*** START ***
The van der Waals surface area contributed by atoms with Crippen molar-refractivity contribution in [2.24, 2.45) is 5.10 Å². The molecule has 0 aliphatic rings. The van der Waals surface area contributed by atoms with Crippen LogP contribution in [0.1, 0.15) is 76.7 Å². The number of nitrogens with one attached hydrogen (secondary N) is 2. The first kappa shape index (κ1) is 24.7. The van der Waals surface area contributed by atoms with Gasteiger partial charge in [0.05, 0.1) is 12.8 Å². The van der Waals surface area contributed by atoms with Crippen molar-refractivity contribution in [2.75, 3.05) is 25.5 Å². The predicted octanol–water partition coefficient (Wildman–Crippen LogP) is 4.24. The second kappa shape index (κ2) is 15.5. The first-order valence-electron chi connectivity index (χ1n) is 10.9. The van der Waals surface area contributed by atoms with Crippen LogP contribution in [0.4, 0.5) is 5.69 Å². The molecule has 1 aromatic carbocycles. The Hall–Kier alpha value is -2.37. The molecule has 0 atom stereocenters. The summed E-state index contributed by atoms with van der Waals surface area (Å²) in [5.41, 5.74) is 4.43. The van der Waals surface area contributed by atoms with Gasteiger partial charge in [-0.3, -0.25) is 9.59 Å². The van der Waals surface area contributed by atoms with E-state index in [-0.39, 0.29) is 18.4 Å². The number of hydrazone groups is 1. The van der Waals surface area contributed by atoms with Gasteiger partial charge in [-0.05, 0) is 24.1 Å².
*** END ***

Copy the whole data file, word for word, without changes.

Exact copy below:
The van der Waals surface area contributed by atoms with Crippen molar-refractivity contribution in [2.24, 2.45) is 5.10 Å². The molecule has 0 aliphatic rings. The van der Waals surface area contributed by atoms with Crippen LogP contribution in [0.1, 0.15) is 76.7 Å². The number of nitrogens with one attached hydrogen (secondary N) is 2. The first kappa shape index (κ1) is 24.7. The van der Waals surface area contributed by atoms with Gasteiger partial charge in [0.05, 0.1) is 12.8 Å². The van der Waals surface area contributed by atoms with Crippen molar-refractivity contribution in [2.75, 3.05) is 25.5 Å². The predicted octanol–water partition coefficient (Wildman–Crippen LogP) is 4.24. The second kappa shape index (κ2) is 15.5. The first-order valence-electron chi connectivity index (χ1n) is 10.9. The van der Waals surface area contributed by atoms with Crippen LogP contribution in [0.4, 0.5) is 5.69 Å². The molecule has 1 aromatic carbocycles. The Hall–Kier alpha value is -2.37. The molecule has 0 atom stereocenters. The summed E-state index contributed by atoms with van der Waals surface area (Å²) in [5.41, 5.74) is 4.43. The van der Waals surface area contributed by atoms with Gasteiger partial charge in [-0.3, -0.25) is 9.59 Å². The van der Waals surface area contributed by atoms with E-state index in [-0.39, 0.29) is 18.4 Å². The number of hydrazone groups is 1. The van der Waals surface area contributed by atoms with Gasteiger partial charge in [-0.05, 0) is 24.1 Å².